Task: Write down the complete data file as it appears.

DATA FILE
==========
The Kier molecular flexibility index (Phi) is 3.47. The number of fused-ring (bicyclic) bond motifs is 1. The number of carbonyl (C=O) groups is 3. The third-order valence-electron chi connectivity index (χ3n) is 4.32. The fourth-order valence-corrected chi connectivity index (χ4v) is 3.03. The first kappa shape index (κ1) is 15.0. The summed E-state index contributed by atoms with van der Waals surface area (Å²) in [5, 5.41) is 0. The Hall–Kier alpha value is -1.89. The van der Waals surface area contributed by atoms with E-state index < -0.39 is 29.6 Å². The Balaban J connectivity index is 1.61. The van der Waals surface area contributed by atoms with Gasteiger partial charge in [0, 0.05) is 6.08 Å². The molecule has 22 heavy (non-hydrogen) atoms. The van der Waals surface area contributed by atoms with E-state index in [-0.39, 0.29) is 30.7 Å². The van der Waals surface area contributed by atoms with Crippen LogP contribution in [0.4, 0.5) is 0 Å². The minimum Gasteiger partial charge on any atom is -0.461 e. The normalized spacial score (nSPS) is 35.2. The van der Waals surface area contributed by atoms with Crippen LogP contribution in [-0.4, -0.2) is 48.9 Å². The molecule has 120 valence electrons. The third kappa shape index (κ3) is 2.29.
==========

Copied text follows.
The Kier molecular flexibility index (Phi) is 3.47. The number of fused-ring (bicyclic) bond motifs is 1. The number of carbonyl (C=O) groups is 3. The third-order valence-electron chi connectivity index (χ3n) is 4.32. The fourth-order valence-corrected chi connectivity index (χ4v) is 3.03. The first kappa shape index (κ1) is 15.0. The summed E-state index contributed by atoms with van der Waals surface area (Å²) in [5, 5.41) is 0. The Hall–Kier alpha value is -1.89. The van der Waals surface area contributed by atoms with E-state index < -0.39 is 29.6 Å². The Balaban J connectivity index is 1.61. The van der Waals surface area contributed by atoms with Gasteiger partial charge in [0, 0.05) is 6.08 Å². The molecule has 22 heavy (non-hydrogen) atoms. The van der Waals surface area contributed by atoms with E-state index in [-0.39, 0.29) is 30.7 Å². The van der Waals surface area contributed by atoms with Crippen LogP contribution in [0.4, 0.5) is 0 Å². The minimum Gasteiger partial charge on any atom is -0.461 e. The normalized spacial score (nSPS) is 35.2. The van der Waals surface area contributed by atoms with Crippen LogP contribution in [-0.4, -0.2) is 48.9 Å². The molecule has 120 valence electrons. The third kappa shape index (κ3) is 2.29.